Today was the wrap-up of nonstop inquiries at the Mayflower Society booth. We had 4-8 people working the booth at all times over the four days and were still swamped. It was great to see so many enthusiastic Mayflower descendants who wanted to learn more about their lineage. I took advantages of some of the classes offered to learn more about accessing Canadian, Scottish, English, Irish, ArkivDigital (Swedish) and Masonic records; heard a cool talk by acclaimed photographer David Hume Kennerly, but didn't make it to the Dutch or Native American genealogy talks. My husband went to the Polish, Russian Empire and early German presentations plus several on using FamilySearch. There were several sessions and exhibitors related to African-American genealogy plus others on Polynesian and Chinese genealogy, Yesterday and today we hit the Family History Library for the first time and appreciate the kind assistance of the volunteers there. And two thumbs up to the RootsTech app for our phones. Every conference should have something like that. Among its many other features it lets you download the handouts from the classes you couldn't make due to the inability to be two places at one time. Flying home tomorrow, but I hope to see you at the General Society of Mayflower Descendants booth next year at RootsTech2021.
I had the privilege today of working at the Mayflower Society booth with Diane Stevenson Stone, artist AND author, seen here proudly displaying two of her creations. She made this beautiful poster and is donating the proceeds to the Mary Chilton Winslow Scholarship Fund, which helps the General Society of Mayflower Descendants send teenage Mayflower descendants to college each year. She also wrote a book based on the story of Mary Chilton, a very brave young teen and the first passenger to set foot on Plymouth Rock. Orphaned almost as soon as the Mayflower arrived she conquered her fears and the incredible challenges that the pilgrims faced (and that killed half of them the first year in the New World.) The book you can order through your local bookseller or on amazon.com, which also has a Kindle version. The poster can be ordered through the GSMD's online store, as "STAND FIRM - poster and poem." Diane's poem about the steadfast Mayflower pilgrims is printed on the back of her colorful poster. The picture on the cover of the book was used with the permission of the Pilgrim Hall Museum in Plymouth, which claims to be the nation’s oldest continuously operating public museum. You can see a thumbnail of this 1877 painting, The Landing of the Pilgrims, by Henry A. Bacon by clicking on the title and the original on your next trip to Plymouth, MA. Information on the scholarship can be found here. Deadline for applying this year is April 1st, 2020.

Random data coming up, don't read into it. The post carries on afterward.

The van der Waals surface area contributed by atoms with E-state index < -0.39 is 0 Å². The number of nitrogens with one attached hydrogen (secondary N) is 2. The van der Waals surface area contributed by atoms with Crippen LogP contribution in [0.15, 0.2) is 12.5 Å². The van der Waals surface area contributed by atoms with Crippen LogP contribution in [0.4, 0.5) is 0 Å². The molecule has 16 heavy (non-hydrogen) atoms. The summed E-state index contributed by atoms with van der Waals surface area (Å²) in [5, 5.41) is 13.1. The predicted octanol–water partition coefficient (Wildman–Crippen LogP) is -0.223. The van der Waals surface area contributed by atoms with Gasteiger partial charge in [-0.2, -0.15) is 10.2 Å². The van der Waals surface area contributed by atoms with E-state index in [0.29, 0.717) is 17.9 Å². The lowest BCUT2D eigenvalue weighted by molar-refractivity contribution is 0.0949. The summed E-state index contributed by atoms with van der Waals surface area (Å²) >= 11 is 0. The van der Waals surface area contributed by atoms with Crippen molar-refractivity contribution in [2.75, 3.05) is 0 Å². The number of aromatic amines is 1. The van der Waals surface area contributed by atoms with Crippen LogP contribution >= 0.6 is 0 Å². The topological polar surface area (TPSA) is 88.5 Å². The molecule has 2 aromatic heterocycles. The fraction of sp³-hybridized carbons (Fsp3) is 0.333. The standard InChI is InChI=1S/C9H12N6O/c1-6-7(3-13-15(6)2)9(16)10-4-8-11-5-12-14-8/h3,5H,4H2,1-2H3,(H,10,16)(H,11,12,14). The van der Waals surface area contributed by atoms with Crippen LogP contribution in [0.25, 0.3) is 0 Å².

Because it's the 400th anniversary of the Mayflower's arrival in America other RootsTech2020 participants are helping the Mayflower Society celebrate. Someone brought a beautiful 8-foot-long model of the Mayflower that stands 6 feet high and is a foot-and-a-half wide. The New England Historical Genealogical Society (NEHGS, americanancestors,org) has a big booth where they are selling some of their many books and publications AND have a terminal where people can access the Mayflower Families Fifth Generation Descendants, 1700-1880 database (under license to the GSMD the NEHGS digitized the 5th & 6th generation pages from the silver books.) Not far from us the DAR has a booth with a computer and can do lookups on their Genealogical Research System (GRS) database of proven Revolutionary War patriots and their lines, AND allows cross-checking for every descendant of the 1,000,000 women who have become members or done a supplemental application. Those are just 2 services onsite at RootsTech2020 that can help attendees with their Mayflower lineage. Attendees can fill out a lineage search request at the GSMD booth and in a few weeks will hear it straight from the horse's mouth: Is this a valid line or not? Has anyone else joined on that line? Applicants do not have to provide documentation that an earlier member already turned in, so this is a big time and money saving service.